A recent article by the New York Times (Jane Perlez, “China Competes with West in Aid to its Neighbors”, The New York Times, September 18 2006) was surveying recent Chinese investment in development projects across the world, especially Asia and Africa. One of the key issue is that
Chinese money usually comes unencumbered with conditions for environmental standards or community resettlement that can hold up major projects. The aid does not carry penalties for corruption that are being increasingly used by the World Bank president, Paul D. Wolfowitz. And China’s offers rarely include the extra freight of expensive consultants, provisions that are common to World Bank projects.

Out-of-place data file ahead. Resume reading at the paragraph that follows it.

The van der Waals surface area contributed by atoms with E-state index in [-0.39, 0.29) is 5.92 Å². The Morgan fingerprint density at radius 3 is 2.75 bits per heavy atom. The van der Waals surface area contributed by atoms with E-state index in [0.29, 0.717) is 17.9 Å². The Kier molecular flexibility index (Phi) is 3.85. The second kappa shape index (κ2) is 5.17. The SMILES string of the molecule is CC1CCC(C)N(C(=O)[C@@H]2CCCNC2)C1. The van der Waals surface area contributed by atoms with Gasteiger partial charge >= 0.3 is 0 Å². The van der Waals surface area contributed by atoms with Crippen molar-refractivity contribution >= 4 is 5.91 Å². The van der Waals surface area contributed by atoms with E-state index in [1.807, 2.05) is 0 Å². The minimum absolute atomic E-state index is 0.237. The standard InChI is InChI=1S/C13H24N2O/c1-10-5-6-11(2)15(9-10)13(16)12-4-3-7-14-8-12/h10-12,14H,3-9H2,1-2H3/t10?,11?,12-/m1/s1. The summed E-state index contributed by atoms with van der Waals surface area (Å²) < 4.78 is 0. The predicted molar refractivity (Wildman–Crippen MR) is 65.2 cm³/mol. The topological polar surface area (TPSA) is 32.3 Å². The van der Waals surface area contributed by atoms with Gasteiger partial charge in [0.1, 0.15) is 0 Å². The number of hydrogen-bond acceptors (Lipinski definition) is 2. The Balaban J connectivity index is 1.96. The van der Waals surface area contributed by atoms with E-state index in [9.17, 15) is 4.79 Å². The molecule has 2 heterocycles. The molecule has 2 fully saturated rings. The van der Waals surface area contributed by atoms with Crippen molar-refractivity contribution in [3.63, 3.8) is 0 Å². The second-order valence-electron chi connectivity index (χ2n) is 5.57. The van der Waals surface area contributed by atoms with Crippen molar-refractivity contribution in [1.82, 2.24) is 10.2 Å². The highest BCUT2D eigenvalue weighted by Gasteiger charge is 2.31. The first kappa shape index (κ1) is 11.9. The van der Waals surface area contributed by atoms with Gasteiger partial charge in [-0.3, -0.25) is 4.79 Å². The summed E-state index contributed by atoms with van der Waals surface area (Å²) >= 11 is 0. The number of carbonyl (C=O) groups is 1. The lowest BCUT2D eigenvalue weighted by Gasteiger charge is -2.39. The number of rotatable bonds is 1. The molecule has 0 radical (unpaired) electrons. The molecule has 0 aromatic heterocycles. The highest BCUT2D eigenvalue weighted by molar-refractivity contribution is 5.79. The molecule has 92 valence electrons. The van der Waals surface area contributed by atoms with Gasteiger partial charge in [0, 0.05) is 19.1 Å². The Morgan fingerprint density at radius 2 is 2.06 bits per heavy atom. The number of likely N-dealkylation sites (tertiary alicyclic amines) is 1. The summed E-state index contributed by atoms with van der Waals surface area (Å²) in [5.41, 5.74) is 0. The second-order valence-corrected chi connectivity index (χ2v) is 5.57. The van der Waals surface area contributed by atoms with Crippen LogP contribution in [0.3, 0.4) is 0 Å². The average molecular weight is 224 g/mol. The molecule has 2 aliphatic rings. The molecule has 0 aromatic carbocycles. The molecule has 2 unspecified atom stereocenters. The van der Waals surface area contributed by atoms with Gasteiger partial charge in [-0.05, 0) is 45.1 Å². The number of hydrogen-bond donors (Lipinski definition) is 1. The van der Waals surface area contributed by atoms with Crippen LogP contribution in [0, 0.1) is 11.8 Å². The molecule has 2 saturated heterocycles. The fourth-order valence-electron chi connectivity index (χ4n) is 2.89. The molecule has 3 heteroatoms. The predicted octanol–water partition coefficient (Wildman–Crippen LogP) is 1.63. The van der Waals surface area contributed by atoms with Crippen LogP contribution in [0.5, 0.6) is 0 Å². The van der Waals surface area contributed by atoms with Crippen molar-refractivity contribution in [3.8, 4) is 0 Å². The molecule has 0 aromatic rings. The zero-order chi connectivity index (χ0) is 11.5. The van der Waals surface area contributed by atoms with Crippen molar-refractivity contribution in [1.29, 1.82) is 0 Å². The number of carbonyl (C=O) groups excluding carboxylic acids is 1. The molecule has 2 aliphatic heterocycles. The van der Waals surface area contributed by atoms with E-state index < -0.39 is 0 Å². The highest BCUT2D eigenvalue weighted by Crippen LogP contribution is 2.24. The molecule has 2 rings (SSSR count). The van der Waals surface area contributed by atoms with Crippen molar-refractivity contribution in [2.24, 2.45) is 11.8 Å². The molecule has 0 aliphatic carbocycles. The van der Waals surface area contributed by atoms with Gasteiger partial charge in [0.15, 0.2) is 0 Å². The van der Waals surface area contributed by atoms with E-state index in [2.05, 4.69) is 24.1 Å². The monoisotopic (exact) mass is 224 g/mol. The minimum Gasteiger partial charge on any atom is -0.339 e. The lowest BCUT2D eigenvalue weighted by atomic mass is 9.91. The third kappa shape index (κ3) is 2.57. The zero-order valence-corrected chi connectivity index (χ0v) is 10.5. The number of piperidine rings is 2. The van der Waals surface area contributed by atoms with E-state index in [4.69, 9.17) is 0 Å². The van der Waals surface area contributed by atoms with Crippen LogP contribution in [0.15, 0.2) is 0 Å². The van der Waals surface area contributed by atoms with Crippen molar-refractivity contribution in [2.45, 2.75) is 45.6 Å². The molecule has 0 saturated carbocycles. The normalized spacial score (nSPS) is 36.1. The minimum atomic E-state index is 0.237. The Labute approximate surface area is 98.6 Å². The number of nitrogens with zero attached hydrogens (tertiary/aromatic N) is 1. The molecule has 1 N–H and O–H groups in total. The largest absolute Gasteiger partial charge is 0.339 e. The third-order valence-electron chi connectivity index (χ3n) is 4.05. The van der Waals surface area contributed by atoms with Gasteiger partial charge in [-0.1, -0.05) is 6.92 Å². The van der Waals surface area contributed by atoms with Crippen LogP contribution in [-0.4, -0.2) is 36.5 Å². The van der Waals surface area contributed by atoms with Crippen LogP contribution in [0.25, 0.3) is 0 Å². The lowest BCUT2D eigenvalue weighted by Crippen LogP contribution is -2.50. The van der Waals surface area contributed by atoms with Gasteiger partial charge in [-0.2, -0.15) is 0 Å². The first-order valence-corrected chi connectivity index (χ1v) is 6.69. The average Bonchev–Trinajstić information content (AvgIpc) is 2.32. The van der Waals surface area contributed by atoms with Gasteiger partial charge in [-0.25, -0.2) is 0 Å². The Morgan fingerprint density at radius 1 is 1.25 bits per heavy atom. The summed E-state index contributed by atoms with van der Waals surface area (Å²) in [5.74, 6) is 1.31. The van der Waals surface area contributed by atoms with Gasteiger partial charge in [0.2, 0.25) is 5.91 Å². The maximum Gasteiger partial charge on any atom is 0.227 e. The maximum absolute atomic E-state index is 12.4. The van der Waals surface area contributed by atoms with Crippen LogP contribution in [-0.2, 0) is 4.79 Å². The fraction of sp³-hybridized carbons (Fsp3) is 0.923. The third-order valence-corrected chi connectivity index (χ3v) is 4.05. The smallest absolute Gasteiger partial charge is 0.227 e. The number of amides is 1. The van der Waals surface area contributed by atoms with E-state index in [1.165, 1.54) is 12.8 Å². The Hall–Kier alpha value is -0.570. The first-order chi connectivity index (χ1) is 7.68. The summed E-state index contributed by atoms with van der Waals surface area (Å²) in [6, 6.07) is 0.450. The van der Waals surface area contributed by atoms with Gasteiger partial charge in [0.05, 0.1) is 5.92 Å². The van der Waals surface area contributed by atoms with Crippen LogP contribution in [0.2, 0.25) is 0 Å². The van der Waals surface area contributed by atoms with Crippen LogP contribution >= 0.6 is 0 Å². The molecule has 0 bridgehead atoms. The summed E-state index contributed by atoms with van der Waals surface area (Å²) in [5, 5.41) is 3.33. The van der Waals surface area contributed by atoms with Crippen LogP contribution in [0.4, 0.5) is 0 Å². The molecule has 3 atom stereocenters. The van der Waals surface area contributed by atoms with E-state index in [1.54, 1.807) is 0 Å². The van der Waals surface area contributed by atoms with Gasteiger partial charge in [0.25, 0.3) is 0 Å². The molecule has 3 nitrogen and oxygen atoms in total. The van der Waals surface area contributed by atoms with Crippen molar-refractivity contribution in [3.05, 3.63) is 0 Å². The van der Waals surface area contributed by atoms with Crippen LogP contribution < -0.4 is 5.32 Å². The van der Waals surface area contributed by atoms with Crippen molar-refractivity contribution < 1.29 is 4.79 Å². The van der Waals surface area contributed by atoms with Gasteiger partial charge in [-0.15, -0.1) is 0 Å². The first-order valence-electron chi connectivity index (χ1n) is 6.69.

If we put this into broader perspective of how global capital works, this is one example of how homeostatic mechanisms not only are the governing mechanisms of markets, but also apply for governance and development in which there are different players facing different constraints and acting up different but interlocked strategies. So for example, (more…)